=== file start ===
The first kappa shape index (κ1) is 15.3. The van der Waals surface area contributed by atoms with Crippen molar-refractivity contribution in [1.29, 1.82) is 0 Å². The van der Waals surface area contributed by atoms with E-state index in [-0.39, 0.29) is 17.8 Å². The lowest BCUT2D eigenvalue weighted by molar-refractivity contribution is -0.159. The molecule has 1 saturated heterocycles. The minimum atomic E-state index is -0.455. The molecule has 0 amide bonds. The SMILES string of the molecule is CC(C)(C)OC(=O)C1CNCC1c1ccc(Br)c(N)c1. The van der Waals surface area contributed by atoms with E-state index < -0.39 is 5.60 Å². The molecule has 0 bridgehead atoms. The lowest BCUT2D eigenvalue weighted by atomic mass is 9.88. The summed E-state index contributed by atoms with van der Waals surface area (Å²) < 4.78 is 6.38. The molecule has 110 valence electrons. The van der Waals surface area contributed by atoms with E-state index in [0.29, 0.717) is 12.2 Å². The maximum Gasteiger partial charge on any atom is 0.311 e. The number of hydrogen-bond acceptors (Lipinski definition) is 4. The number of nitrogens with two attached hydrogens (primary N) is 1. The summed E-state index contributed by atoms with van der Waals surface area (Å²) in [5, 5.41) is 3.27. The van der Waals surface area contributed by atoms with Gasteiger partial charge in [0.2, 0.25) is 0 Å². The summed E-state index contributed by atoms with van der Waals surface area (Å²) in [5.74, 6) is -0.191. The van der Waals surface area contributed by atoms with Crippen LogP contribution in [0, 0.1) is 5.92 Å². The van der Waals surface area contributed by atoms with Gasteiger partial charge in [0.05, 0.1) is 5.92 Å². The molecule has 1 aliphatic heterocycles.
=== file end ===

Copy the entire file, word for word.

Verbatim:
The first kappa shape index (κ1) is 15.3. The van der Waals surface area contributed by atoms with Crippen molar-refractivity contribution in [1.29, 1.82) is 0 Å². The van der Waals surface area contributed by atoms with E-state index in [-0.39, 0.29) is 17.8 Å². The lowest BCUT2D eigenvalue weighted by molar-refractivity contribution is -0.159. The molecule has 1 saturated heterocycles. The minimum atomic E-state index is -0.455. The molecule has 0 amide bonds. The SMILES string of the molecule is CC(C)(C)OC(=O)C1CNCC1c1ccc(Br)c(N)c1. The van der Waals surface area contributed by atoms with E-state index < -0.39 is 5.60 Å². The molecule has 0 bridgehead atoms. The lowest BCUT2D eigenvalue weighted by atomic mass is 9.88. The summed E-state index contributed by atoms with van der Waals surface area (Å²) < 4.78 is 6.38. The molecule has 110 valence electrons. The van der Waals surface area contributed by atoms with E-state index in [0.29, 0.717) is 12.2 Å². The maximum Gasteiger partial charge on any atom is 0.311 e. The number of hydrogen-bond acceptors (Lipinski definition) is 4. The number of nitrogens with two attached hydrogens (primary N) is 1. The summed E-state index contributed by atoms with van der Waals surface area (Å²) in [5, 5.41) is 3.27. The van der Waals surface area contributed by atoms with Gasteiger partial charge in [0.2, 0.25) is 0 Å². The summed E-state index contributed by atoms with van der Waals surface area (Å²) in [5.74, 6) is -0.191. The van der Waals surface area contributed by atoms with Crippen LogP contribution in [0, 0.1) is 5.92 Å². The van der Waals surface area contributed by atoms with Gasteiger partial charge in [0.05, 0.1) is 5.92 Å². The molecule has 1 aliphatic heterocycles.